5. If something needs to be done today, put it on the top of your list!
6. You'll also have "the list to examine monthly" as well as quarterly.
Very simple idea - works a bit better than GTD.
I think my biggest problem is that I need to reduce the goals in my life and focus on only a few. I have more goals than time in my life, and I keep jumping from one to the other. No task management system will work until I do this. Tough decisions need to be made!
Getting Things Done, David Allen . Useful toolkit for getting things out of my head and onto paper (or org-mode or OmniFocus) so that I can properly focus and prioritize my time on the things I need to get done.
Communicating Sequential Processes, C.A.R. Hoare . Strongly influenced the way I think about programs in general, but specifically in the embedded field where I work. (NB: I've not actually read or worked through the full text, but mainly taken what was needed to properly communicate ideas in my designs or to analyze designs and systems others have produced. This is a task for myself for early next year.)
Moonwalking with Einstein, Joshua Foer . I've always had a good memory, I actually picked this up to give to a girlfriend who had a terrible memory and read it in a couple days before giving it to her (she was out of town when it arrived). Helped to explain methods that I'd somehow developed over the years, and gave me concepts and a better understanding of other methods of memory acquisition (for either short or long term purposes). If you really want to improve your memory, there are probably better resources to learn specific techniques, but this was an informative and entertaining overview. WRT work, we have to keep large systems in our minds all the time, and potentially dozens of different systems written in different languages. Memory is critical for this, even if it's just the memory of where to find the information and not the information itself.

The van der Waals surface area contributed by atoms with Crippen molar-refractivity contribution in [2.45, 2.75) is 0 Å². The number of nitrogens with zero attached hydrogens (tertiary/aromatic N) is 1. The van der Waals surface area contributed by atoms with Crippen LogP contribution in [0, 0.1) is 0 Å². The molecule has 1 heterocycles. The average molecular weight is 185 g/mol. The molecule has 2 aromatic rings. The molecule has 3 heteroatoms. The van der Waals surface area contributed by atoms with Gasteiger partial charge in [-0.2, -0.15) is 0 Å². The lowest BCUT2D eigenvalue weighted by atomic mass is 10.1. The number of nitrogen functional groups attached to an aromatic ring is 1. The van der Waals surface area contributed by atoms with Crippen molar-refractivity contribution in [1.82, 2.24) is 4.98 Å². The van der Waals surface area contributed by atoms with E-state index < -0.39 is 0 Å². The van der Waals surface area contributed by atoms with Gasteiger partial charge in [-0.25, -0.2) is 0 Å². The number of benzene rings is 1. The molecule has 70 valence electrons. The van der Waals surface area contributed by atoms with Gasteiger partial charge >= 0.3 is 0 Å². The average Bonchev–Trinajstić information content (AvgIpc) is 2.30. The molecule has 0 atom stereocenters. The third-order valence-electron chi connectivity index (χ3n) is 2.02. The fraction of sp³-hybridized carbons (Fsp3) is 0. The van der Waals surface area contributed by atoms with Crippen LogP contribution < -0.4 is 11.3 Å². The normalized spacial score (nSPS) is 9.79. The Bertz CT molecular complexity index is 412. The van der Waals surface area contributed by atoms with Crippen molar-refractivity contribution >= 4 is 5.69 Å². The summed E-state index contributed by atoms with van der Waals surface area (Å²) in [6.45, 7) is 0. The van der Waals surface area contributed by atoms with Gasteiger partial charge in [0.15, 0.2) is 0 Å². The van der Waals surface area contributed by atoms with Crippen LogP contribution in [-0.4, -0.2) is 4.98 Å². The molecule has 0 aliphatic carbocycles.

Fluent Forever, Gabriel Wyner . This one is my current read. Goes back to Moonwalking with Einstein. While the book is itself about language acquisition, it's actually given me quite a bit to think about with respect to general learning and memory acquisition (in this case, specifically for long term retention and recall). We have a couple training programs (we need more) for our new hires on development and testing. There are some concepts in here and in related readings that I think would greatly improve how we teach these folks what they need to know and in a way that would improve their retention of that information. We have a lot of people retiring in the next 1-3 years, so this is actually quite critical right now, though management is quite lackadaisical about it.
The Toyota Way, Jeffrey Liker . I grokked Lean from this. Hardware focused, but the concepts can be (and have been) generalized to other process focused fields. This has helped with understanding what business processes really need to be codified, what feedback mechanisms need to be present for improvement, the criticality of bottom-up feedback and improvement (employee investment in the company/product cannot be overvalued if you want quality and good craftsmanship).
The Little Schemer, Friedman & Felleisen . Going back to the comments on Fluent Forever. The structure of this is fantastic for conveying and helping students retain information. The Socratic method is very useful, and structuring courses and introductory material in this format is useful, this happened to be my introduction to it (well, I'd heard it before, but my first time really encountering it in practice). It's a useful tool for solo-study of a topic (pose your own questions and construct answers), and as a method of guiding someone to a conclusion or better understanding. Also useful in debugging software or decoding software you didn't write, after a fashion.